By this time, the Japanese high command assumed an attack on the Palaus was coming. As part of Japan's Absolute National Defense Zone, whose excellent airfield would put American planes closer to the Philippines and other Japanese-occupied territory, Peleliu was the obvious American target. Just three miles long and two miles wide--barely a dust mite in the vast Central Pacific--Peleliu did not look significant, but the man charged with its defense, Colonel Kunio Nakagawa, knew better. Nominally the commander of the Imperial Japanese Army's 2nd Infantry Regiment, Nakagawa now led some 10,500 men, including 6,500 soldiers of the veteran 14th Infantry Division and 4,000 naval infantrymen. He also had 17 tanks at his disposal. But his faith in decimating whatever force the Americans sent his way was founded on his defense plan.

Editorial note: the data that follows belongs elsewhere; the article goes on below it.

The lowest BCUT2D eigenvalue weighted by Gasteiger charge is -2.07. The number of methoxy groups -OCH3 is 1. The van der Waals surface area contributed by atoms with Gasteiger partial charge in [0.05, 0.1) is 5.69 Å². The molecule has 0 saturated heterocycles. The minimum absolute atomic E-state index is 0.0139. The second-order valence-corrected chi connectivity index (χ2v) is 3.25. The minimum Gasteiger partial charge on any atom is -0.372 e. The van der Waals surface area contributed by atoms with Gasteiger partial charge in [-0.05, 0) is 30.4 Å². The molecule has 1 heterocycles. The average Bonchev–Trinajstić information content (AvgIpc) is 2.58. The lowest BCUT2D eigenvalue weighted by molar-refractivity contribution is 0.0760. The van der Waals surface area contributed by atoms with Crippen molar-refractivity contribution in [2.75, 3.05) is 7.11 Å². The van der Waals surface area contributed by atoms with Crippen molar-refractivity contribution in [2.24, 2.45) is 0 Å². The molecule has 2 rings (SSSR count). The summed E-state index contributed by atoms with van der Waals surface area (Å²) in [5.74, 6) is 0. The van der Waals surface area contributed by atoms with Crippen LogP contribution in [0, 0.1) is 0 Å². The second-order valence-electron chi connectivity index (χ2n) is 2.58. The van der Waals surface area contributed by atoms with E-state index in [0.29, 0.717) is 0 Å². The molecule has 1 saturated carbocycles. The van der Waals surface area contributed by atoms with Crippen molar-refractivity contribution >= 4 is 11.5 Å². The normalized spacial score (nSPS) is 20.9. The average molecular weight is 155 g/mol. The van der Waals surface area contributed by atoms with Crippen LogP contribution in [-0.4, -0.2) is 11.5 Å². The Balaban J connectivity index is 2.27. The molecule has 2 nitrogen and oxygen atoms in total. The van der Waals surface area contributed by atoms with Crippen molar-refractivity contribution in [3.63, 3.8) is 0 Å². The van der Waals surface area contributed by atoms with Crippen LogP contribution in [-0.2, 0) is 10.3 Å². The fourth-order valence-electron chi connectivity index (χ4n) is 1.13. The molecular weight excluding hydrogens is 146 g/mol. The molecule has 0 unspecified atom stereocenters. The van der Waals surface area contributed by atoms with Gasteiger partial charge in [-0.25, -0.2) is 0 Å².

Until now, Japan's defensive doctrine for its Pacific island outposts had been clear enough: attack invaders at the waterline with every available weapon and drive them back into the sea. Such tactics had exacted bloody tolls from marine divisions at far-flung islands like Tarawa in November 1943, but they had not prevented the leathernecks from wresting away such places. Assigned to Peleliu in May 1944, the 46-year-old Nakagawa had quickly recognized the futility of isolating his entire force at the water's edge, where repeated blows might quickly wipe it out. Instead, he proposed a defense that grounded scores of mutually supporting gun emplacements and machine-gun nests in the island's bumpy terrain. Operating in such a matrix, the marines would be exposed to fire from several emplacements every time they attacked one. If some Japanese army planners had begun to see the wisdom of such thinking in the aftermath of numerous failures against US Marine assaults, others were not ready to implement it on a large scale. Nakagawa's idea drew a swift denunciation from his superior, Lieutenant General Hideyoshi Obata. In the end, the Japanese went with a modified version of Nakagawa's original plan, featuring a central command bunker from which Nakagawa could mobilize and shift his reserves.